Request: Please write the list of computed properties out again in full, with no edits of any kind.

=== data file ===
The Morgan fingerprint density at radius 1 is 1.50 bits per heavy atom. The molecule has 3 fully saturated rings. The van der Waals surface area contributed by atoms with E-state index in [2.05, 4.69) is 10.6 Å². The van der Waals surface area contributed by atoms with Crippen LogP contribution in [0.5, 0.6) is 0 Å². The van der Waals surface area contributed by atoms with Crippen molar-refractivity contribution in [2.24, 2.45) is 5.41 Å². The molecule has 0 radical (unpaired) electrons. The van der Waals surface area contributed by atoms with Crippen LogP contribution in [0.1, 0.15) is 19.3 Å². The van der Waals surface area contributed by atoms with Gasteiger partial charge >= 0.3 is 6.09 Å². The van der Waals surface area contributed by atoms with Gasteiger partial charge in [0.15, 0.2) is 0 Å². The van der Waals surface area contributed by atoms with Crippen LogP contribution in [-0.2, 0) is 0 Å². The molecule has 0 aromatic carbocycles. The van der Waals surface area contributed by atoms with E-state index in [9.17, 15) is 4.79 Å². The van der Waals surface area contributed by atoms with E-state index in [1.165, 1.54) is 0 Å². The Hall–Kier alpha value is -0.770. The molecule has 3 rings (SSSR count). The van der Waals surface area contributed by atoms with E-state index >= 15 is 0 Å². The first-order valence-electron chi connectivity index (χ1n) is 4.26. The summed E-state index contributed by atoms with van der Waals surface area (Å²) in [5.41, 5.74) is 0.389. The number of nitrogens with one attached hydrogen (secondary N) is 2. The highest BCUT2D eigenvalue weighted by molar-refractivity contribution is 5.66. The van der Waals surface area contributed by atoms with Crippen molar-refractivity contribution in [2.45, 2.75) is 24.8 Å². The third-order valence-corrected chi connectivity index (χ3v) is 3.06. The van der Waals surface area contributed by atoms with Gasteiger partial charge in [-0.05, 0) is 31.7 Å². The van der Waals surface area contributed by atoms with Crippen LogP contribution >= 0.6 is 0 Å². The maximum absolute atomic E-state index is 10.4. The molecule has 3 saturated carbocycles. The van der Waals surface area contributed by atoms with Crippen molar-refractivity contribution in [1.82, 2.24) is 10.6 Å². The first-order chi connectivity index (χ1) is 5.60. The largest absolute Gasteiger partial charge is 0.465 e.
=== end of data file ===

The Morgan fingerprint density at radius 1 is 1.50 bits per heavy atom. The molecule has 3 fully saturated rings. The van der Waals surface area contributed by atoms with E-state index in [2.05, 4.69) is 10.6 Å². The van der Waals surface area contributed by atoms with Crippen LogP contribution in [0.5, 0.6) is 0 Å². The van der Waals surface area contributed by atoms with Crippen molar-refractivity contribution in [2.24, 2.45) is 5.41 Å². The molecule has 0 radical (unpaired) electrons. The van der Waals surface area contributed by atoms with Crippen LogP contribution in [0.1, 0.15) is 19.3 Å². The van der Waals surface area contributed by atoms with Gasteiger partial charge >= 0.3 is 6.09 Å². The van der Waals surface area contributed by atoms with Gasteiger partial charge in [0.15, 0.2) is 0 Å². The van der Waals surface area contributed by atoms with Crippen LogP contribution in [-0.2, 0) is 0 Å². The molecule has 0 aromatic carbocycles. The van der Waals surface area contributed by atoms with E-state index in [9.17, 15) is 4.79 Å². The van der Waals surface area contributed by atoms with E-state index in [1.165, 1.54) is 0 Å². The Hall–Kier alpha value is -0.770. The molecule has 3 rings (SSSR count). The van der Waals surface area contributed by atoms with E-state index >= 15 is 0 Å². The first-order valence-electron chi connectivity index (χ1n) is 4.26. The summed E-state index contributed by atoms with van der Waals surface area (Å²) in [5.41, 5.74) is 0.389. The number of nitrogens with one attached hydrogen (secondary N) is 2. The highest BCUT2D eigenvalue weighted by molar-refractivity contribution is 5.66. The van der Waals surface area contributed by atoms with Crippen molar-refractivity contribution in [2.45, 2.75) is 24.8 Å². The third-order valence-corrected chi connectivity index (χ3v) is 3.06. The van der Waals surface area contributed by atoms with Gasteiger partial charge in [-0.05, 0) is 31.7 Å². The van der Waals surface area contributed by atoms with Crippen LogP contribution >= 0.6 is 0 Å². The maximum absolute atomic E-state index is 10.4. The molecule has 3 saturated carbocycles. The van der Waals surface area contributed by atoms with Crippen molar-refractivity contribution in [1.82, 2.24) is 10.6 Å². The first-order chi connectivity index (χ1) is 5.60. The largest absolute Gasteiger partial charge is 0.465 e.